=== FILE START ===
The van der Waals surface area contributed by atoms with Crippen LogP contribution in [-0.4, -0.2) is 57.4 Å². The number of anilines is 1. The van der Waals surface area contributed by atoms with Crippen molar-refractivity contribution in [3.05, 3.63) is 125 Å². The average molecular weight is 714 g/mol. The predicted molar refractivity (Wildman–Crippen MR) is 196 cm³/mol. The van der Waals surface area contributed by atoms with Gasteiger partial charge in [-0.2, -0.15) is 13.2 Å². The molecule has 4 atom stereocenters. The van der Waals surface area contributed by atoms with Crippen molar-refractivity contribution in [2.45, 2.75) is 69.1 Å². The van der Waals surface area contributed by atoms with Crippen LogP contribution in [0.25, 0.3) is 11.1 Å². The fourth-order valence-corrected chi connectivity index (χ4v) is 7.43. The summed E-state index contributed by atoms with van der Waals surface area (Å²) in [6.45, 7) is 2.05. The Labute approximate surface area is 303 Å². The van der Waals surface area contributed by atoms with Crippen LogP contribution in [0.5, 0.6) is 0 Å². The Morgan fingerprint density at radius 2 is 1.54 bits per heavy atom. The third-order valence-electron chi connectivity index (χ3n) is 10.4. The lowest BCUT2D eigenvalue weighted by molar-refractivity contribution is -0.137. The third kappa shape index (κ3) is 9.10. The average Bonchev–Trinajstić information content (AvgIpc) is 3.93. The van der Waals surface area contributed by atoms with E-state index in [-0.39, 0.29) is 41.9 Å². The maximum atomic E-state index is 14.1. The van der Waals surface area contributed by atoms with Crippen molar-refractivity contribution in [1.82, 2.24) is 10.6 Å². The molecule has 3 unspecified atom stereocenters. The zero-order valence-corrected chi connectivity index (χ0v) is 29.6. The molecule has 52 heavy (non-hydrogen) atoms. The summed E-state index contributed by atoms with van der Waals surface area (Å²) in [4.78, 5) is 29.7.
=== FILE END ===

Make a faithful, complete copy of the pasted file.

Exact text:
The van der Waals surface area contributed by atoms with Crippen LogP contribution in [-0.4, -0.2) is 57.4 Å². The number of anilines is 1. The van der Waals surface area contributed by atoms with Crippen molar-refractivity contribution in [3.05, 3.63) is 125 Å². The average molecular weight is 714 g/mol. The predicted molar refractivity (Wildman–Crippen MR) is 196 cm³/mol. The van der Waals surface area contributed by atoms with Gasteiger partial charge in [-0.2, -0.15) is 13.2 Å². The molecule has 4 atom stereocenters. The van der Waals surface area contributed by atoms with Crippen molar-refractivity contribution in [2.45, 2.75) is 69.1 Å². The van der Waals surface area contributed by atoms with Crippen LogP contribution in [0.25, 0.3) is 11.1 Å². The fourth-order valence-corrected chi connectivity index (χ4v) is 7.43. The summed E-state index contributed by atoms with van der Waals surface area (Å²) in [6.45, 7) is 2.05. The Labute approximate surface area is 303 Å². The van der Waals surface area contributed by atoms with Crippen LogP contribution in [0.5, 0.6) is 0 Å². The Morgan fingerprint density at radius 2 is 1.54 bits per heavy atom. The third-order valence-electron chi connectivity index (χ3n) is 10.4. The lowest BCUT2D eigenvalue weighted by molar-refractivity contribution is -0.137. The third kappa shape index (κ3) is 9.10. The average Bonchev–Trinajstić information content (AvgIpc) is 3.93. The van der Waals surface area contributed by atoms with E-state index in [-0.39, 0.29) is 41.9 Å². The maximum atomic E-state index is 14.1. The van der Waals surface area contributed by atoms with Crippen molar-refractivity contribution in [1.82, 2.24) is 10.6 Å². The molecule has 3 unspecified atom stereocenters. The zero-order valence-corrected chi connectivity index (χ0v) is 29.6. The molecule has 52 heavy (non-hydrogen) atoms. The summed E-state index contributed by atoms with van der Waals surface area (Å²) in [4.78, 5) is 29.7.